When De la Soul offered their entire back catalog for free, I was quick to snatch that. But I’m one of the proud milion that actually bought “3ft. high and rising” when it first came out, and have a few De la albums (that i paid actual money for) in my CD collection. Believe it or not, I do believe in supporting artists, so if you offer a free album I’ll take it…but whether it be buying your next album, or some of your merch, or coming to your show, or contributing to your kickstarter campaign, if I like you, you’re still going to get some of my money (if I don’t like you, you’re SOL. stop making crappy music.)

The mistake I made was thinking the majority of audiences do things the way i do them. and yes, Sid very eloquently pointed that out to me. Among other things. Urban consumers are notorious for not wanting to pay for anything. So if I give you a free album now expecting you’ll buy my next album or come to my show, I’ll probably end up sorely disappointed. and i had actually seen this happen before with other urban artists, which was why it was easy to concede that point. i just never took part in that culture or way of consuming music.

Sid also pointed out some flaws in my “free album as demo” argument. back when i actually was doing shows at hole-in-the-wall clubs, hustling for radio play, shooting videos and doing all the other stuff independent artists did to build an audience (waaaay back in the year 2000), it wasn’t uncommon for a rapper to build a nice following underground this way and get the attention of a major label. that’s why i listed guys like Fiddy, Drake, Nikki, Bino and Soulja Boy as examples, because offering the free album was just part of their grind of building their audience. Sid brought up another group who did the same thing – Mackelmore and (what is that guy’s name?). but their difference is they were in a more supportive (re. non-urban) music culture that was more supportive (and let’s be real, more white). It’s not 1984 anymore, but it’s not 2000, either, and labels aren’t looking for those kind of credentials anymore (wchich is kind of backwards to me, but then again, a bunch of Detroit rappers got signed that way back then, and almost all of them flopped, so it is what it is).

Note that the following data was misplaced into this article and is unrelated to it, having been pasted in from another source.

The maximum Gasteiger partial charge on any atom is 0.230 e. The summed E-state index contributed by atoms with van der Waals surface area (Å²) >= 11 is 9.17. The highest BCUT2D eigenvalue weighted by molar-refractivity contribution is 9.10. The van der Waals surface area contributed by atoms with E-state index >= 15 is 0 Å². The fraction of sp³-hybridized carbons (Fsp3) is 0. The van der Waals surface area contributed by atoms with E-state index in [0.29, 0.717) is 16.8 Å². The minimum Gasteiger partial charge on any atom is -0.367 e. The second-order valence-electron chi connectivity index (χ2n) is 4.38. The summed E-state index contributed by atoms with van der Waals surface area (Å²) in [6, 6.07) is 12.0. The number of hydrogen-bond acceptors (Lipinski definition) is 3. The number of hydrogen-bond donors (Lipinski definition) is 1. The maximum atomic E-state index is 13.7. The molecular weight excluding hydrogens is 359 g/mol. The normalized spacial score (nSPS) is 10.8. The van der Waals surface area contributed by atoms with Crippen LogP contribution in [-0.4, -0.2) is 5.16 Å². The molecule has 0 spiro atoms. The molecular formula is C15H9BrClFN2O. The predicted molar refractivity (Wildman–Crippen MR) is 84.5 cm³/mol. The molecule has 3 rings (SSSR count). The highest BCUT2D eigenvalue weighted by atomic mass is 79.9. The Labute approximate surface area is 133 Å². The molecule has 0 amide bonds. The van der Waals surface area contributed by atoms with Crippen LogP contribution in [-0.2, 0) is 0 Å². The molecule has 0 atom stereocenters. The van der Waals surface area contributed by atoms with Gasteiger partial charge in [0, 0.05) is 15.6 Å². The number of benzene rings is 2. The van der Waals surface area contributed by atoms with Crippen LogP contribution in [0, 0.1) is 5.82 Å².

And so on and so on. most of the stuff Sid pointed out was stuff I would point out to others in music conversations, just pointed in a way that directly addressed my arguments. When a
guy convinces you that your opinion is really closer to his than to what you thought your opinion was, it’s time to raise the white flag. I’m pretty sure he could hear me tapping out on the other end of the phone. My wife definitely heard it, and after my conversation was over, she had no problem reminding “mr. know-it-all” that he got pwned.

So you win, Sid. You got your point across and I’m not going to bother you about the free music debate anymore. As much as it pains a bruh to humble himself and admit he was schooled, i was indeed schooled. ‘Nuff respect due.

That all having been said… I’m still giving a bunch of my music away for free. Maybe not my next album (trust me, y’all. it will be worth every penny of the five bucks I’ll be charging you. this next album will be EPIC – and it might also be my last. might as well go out with a bang, right?),
but definitely select albums in my back catalog. so if any of you want some free vintage Jugghead music, get yer butt over to jugghead.bandcamp.com NOW before I raise the prices.

And if an artist i support offers me a free single or album, I’m still taking it. Childish Gambino just offered a combo free Gangsta Grillz album and regular “pay for me” EP and i copped ’em both. I downloaded the free one, and then shelled out 9 bucks for the EP.

So there ya have it. I was able to concede my argument without actually admitting I was wr……
wrrrrr……
wwwwrrrrrrrrrrrrrrrrrrrr……

(give it up, y’all. it’s not gonna happen.)